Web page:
‘Jumping in the Pool of Public Service’: Zwicker, Murphy, and NJ’s Innovation Economy

Assemblyman Andrew Zwicker thanks Gov. Phil Murphy for working with the NJ legislature on the dark money disclosure bill.

PRINCETON – Assemblyman Andrew Zwicker (D-16) and Governor Phil Murphy have the common goal of revitalizing New Jersey’s innovation economy, and to that end partnered last week to formally reup the New Jersey Commission on Science, Innovation and Technology.

It was a significant moment for Zwicker, chair of the Assembly Science, Innovation and Technology Committee, who in his day job heads the science education department for Princeton University’s Plasma Physics Laboratory. From the start of his chairmanship he backed the million dollar reestablishment of the 17-member commission, unfunded and left adrift by former Governor Chris Christie.

Zwicker said he sees it as a win for New Jersey.

“This economically strapped state has to invest, we have to get it to invest, and the single greatest return on investment is innovation,” Zwicker told InsiderNJ earlier this summer over coffee close to the physics lab where he works.

Like Murphy, Zwicker sees long-term economic sustainability in the combined strategy of tax credits and direct investment in NJ’s innovation ecosystem.

“Massachusetts has had a roughly 4-1 return on economic development investment, or $750 million in a decade,” the assemblyman said.

“This is where my two worlds come together,” he added. “You get science as an economic driver. That’s what this is about. When the state directly invests in startups, it’s a win-win.”

Life sciences and pharmaceuticals. Financial IT. Cyber security. Aviation, agriculture, solar and wind.

“What I am trying to accomplish doesn’t have a time frame dictated by an election,” said Zwicker, first elected in 2015. “The role of the committee is to reinvigorate Jersey’s innovation economy; the first thing they said when we started was bring back the science and tech commission. Instead of tax credits for large corporations, which was what we had in the Christie years, it’s tax credits for innovation.”

If the cross-section of politics and science seems at times almost antithetical, Zwicker had the advantage of a key mentor: former U.S. Rep. Rush Holt (D-12); and a particular assignment that enabled him to develop a social outreach component to academia.

Zwicker arrived at Princeton University 20 years ago, right out of grad school.

“I had just gotten my PhD in plasma physics working on fusion devices. It’s all tied into my narrative of why I’m even in politics. I met Rush Holt early. I was just doing straight research. Rush, he was deputy director – this was long before he was congressman – asked me if I’d be able to mentor a young woman for the summer from Trenton Central High School. [To this day] we stay in touch. I changed her life, but I didn’t know she was changing mine. That was sort of the start. She became the first person in her family to go to college. She’s got a family of her own now and a successful job. And I really love that, that was really cool. I did fusion research all over the world, and Rush recruited me back four years later right before he won – to do education.”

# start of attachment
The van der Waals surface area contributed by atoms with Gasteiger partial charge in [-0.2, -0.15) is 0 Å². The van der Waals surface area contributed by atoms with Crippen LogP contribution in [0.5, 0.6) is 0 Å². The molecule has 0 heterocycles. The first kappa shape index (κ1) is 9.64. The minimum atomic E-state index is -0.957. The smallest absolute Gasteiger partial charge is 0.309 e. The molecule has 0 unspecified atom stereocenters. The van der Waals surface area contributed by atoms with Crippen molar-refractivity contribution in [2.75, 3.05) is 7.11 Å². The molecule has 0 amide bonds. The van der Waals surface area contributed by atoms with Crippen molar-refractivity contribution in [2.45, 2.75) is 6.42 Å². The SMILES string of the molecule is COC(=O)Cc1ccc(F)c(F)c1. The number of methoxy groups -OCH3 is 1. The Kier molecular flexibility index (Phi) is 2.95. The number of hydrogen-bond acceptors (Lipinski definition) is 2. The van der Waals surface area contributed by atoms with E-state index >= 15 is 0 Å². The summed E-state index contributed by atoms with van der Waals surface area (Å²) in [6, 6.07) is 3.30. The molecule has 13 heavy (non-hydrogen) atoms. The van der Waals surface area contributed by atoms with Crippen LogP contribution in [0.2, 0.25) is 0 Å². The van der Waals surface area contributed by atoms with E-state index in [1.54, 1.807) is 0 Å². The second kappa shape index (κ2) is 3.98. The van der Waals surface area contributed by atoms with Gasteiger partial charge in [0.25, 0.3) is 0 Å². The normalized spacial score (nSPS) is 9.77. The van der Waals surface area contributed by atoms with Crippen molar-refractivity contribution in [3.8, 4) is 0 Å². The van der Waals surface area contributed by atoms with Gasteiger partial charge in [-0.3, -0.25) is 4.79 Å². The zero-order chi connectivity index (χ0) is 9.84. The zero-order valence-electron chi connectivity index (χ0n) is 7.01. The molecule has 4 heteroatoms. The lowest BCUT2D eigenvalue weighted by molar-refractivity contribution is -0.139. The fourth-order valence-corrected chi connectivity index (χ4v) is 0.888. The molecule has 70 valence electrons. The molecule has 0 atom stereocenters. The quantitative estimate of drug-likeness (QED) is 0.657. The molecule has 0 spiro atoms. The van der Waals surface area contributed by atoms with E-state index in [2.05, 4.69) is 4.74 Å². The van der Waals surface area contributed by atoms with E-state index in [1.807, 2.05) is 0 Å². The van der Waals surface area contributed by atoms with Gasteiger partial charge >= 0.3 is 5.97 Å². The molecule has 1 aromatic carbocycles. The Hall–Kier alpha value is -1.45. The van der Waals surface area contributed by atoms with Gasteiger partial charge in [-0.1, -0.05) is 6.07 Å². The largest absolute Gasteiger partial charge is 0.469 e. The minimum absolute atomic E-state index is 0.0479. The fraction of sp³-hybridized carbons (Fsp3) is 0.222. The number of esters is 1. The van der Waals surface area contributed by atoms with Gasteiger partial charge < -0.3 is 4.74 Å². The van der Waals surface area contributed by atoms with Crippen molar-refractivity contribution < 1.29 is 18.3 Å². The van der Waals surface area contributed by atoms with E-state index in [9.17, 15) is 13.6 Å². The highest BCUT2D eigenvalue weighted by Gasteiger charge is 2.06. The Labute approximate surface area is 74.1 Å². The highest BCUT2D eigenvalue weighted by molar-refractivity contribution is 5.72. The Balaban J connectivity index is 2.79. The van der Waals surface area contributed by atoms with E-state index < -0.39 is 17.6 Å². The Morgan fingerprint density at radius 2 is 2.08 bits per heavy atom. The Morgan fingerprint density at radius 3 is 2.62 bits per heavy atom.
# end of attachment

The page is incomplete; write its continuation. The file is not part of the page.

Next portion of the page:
He runs an energy lab now, and takes on eligible underprivileged students committed to research.

“How can we get kids excited about science?” he said. “Basically it’s people who don’t look like me as a white guy – I created partners with other students. There are 18 undergraduates around the country. Two of them are white. We have tremendous success. Over the last 20 years I have spent time on scientific education and outreach. It’s been an arc of how we get young kids into science. When Rush retired, lots of people – Republicans and Democrats – came to me and said ‘you should run,’ and I did.”

This was in 2014.

Zwicker ran in a Democratic Primary for Holt’s seat, and lost in the primary to U.S. Rep. Bonnie Watson Coleman.

But he impressed people in the loss, and returned a year later to edge then-Assemblywoman Donna Simon (R-16) in the battleground 16th Legislative District.

He won reelection last year in the same cycle dominated statewide by Murphy.

Although Republicans are eager to try to take back the 16th District and sense an opportunity next year with the combination of Democrats in charge and the absence of a mayoral contest in Democratic-dominant South Brunswick, Zwicker sees his relationship with Murphy as a positive.

“He campaigned on an innovation economy,” Zwicker said of his fellow Democrat. “He fully understands it and believes it. He knows this is how to bring New Jersey back. I look at it as my role to absolutely help him from the legislative standpoint.”

He’s in regular communications with Murphy’s chief policy adviser, Kathleen Frangione; and Tim Sullivan, head of the state’s Economic Development Authority. Murphy’s emphasis on tech innovation complements Zwicker’s own commitment to data science not ideology, a stark contrast to a Donald Trump agenda of alternative facts, he argues.

Apparently, the goodwill is mutual.

At last week’s bill signing in New Brunswick, Murphy commented on the Democratic lawmaker.

“Nobody understands the STEM [Science, Technology, Engineering and Mathematics] economy in an elected position better than Andrew Zwicker,” said the Governor. “And the fact that he chose a few years ago to – in addition to his demanding day job and the depth of his involvement in the innovation economy – raise his hand and jump in the pool of public service and represent his district so meaningfully and with such distinction and then have such an impact on the innovation economy in such a short amount of time, it’s really one of those things you look up at and say, ‘That’s the way it should be.'”


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